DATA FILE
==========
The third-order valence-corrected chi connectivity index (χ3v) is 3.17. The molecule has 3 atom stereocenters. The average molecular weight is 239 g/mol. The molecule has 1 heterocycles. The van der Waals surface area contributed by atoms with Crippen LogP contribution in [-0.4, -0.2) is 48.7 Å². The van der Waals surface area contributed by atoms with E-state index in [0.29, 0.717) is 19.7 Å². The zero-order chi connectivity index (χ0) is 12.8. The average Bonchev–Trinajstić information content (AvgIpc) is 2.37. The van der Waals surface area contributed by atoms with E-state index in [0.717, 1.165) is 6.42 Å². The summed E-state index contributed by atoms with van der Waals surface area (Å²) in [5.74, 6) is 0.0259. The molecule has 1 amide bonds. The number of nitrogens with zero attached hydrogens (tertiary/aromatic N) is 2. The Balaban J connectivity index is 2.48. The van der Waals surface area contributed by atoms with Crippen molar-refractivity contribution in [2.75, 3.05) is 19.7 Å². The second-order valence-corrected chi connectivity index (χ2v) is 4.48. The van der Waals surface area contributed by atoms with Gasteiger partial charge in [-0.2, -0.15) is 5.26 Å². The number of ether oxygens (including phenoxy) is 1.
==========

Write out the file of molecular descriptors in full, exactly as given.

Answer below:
The third-order valence-corrected chi connectivity index (χ3v) is 3.17. The molecule has 3 atom stereocenters. The average molecular weight is 239 g/mol. The molecule has 1 heterocycles. The van der Waals surface area contributed by atoms with Crippen LogP contribution in [-0.4, -0.2) is 48.7 Å². The van der Waals surface area contributed by atoms with E-state index in [0.29, 0.717) is 19.7 Å². The zero-order chi connectivity index (χ0) is 12.8. The average Bonchev–Trinajstić information content (AvgIpc) is 2.37. The van der Waals surface area contributed by atoms with E-state index in [0.717, 1.165) is 6.42 Å². The summed E-state index contributed by atoms with van der Waals surface area (Å²) in [5.74, 6) is 0.0259. The molecule has 1 amide bonds. The number of nitrogens with zero attached hydrogens (tertiary/aromatic N) is 2. The Balaban J connectivity index is 2.48. The van der Waals surface area contributed by atoms with Crippen molar-refractivity contribution in [2.75, 3.05) is 19.7 Å². The second-order valence-corrected chi connectivity index (χ2v) is 4.48. The van der Waals surface area contributed by atoms with Gasteiger partial charge in [-0.2, -0.15) is 5.26 Å². The number of ether oxygens (including phenoxy) is 1.